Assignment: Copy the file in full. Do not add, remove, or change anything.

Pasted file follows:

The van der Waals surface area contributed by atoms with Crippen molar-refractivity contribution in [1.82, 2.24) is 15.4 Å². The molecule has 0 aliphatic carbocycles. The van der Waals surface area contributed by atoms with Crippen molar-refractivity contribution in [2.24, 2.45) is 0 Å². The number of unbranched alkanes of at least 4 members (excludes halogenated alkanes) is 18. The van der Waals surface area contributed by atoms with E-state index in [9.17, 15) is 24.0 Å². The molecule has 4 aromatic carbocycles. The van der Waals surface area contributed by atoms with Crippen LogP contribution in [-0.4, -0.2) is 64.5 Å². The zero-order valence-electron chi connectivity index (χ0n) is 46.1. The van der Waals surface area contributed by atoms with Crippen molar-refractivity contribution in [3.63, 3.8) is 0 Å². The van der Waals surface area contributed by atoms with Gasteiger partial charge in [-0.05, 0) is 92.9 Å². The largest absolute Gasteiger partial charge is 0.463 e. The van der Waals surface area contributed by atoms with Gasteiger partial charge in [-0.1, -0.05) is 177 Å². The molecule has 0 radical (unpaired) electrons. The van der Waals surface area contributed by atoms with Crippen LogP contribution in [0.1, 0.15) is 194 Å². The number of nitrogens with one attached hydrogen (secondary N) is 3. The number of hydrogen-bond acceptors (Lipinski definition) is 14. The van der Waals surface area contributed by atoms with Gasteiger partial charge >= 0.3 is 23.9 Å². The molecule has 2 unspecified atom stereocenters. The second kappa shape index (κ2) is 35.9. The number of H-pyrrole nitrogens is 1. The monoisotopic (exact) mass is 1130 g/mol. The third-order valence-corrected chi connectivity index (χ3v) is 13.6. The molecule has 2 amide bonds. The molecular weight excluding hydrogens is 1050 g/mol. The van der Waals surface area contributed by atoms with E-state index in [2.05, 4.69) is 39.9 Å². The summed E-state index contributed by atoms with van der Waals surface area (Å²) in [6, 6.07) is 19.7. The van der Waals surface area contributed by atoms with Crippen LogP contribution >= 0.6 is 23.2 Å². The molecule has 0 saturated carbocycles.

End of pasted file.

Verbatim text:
The van der Waals surface area contributed by atoms with Crippen molar-refractivity contribution in [1.82, 2.24) is 15.4 Å². The molecule has 0 aliphatic carbocycles. The van der Waals surface area contributed by atoms with Crippen molar-refractivity contribution in [2.24, 2.45) is 0 Å². The number of unbranched alkanes of at least 4 members (excludes halogenated alkanes) is 18. The van der Waals surface area contributed by atoms with E-state index in [9.17, 15) is 24.0 Å². The molecule has 4 aromatic carbocycles. The van der Waals surface area contributed by atoms with Crippen LogP contribution in [-0.4, -0.2) is 64.5 Å². The zero-order valence-electron chi connectivity index (χ0n) is 46.1. The van der Waals surface area contributed by atoms with Crippen molar-refractivity contribution in [3.63, 3.8) is 0 Å². The van der Waals surface area contributed by atoms with Gasteiger partial charge in [-0.05, 0) is 92.9 Å². The largest absolute Gasteiger partial charge is 0.463 e. The van der Waals surface area contributed by atoms with Gasteiger partial charge in [-0.1, -0.05) is 177 Å². The molecule has 0 radical (unpaired) electrons. The van der Waals surface area contributed by atoms with Crippen LogP contribution in [0.1, 0.15) is 194 Å². The number of nitrogens with one attached hydrogen (secondary N) is 3. The number of hydrogen-bond acceptors (Lipinski definition) is 14. The van der Waals surface area contributed by atoms with Gasteiger partial charge >= 0.3 is 23.9 Å². The molecule has 2 unspecified atom stereocenters. The second kappa shape index (κ2) is 35.9. The number of H-pyrrole nitrogens is 1. The monoisotopic (exact) mass is 1130 g/mol. The third-order valence-corrected chi connectivity index (χ3v) is 13.6. The molecule has 2 amide bonds. The molecular weight excluding hydrogens is 1050 g/mol. The van der Waals surface area contributed by atoms with E-state index in [2.05, 4.69) is 39.9 Å². The summed E-state index contributed by atoms with van der Waals surface area (Å²) in [6, 6.07) is 19.7. The van der Waals surface area contributed by atoms with Crippen LogP contribution >= 0.6 is 23.2 Å². The molecule has 0 saturated carbocycles.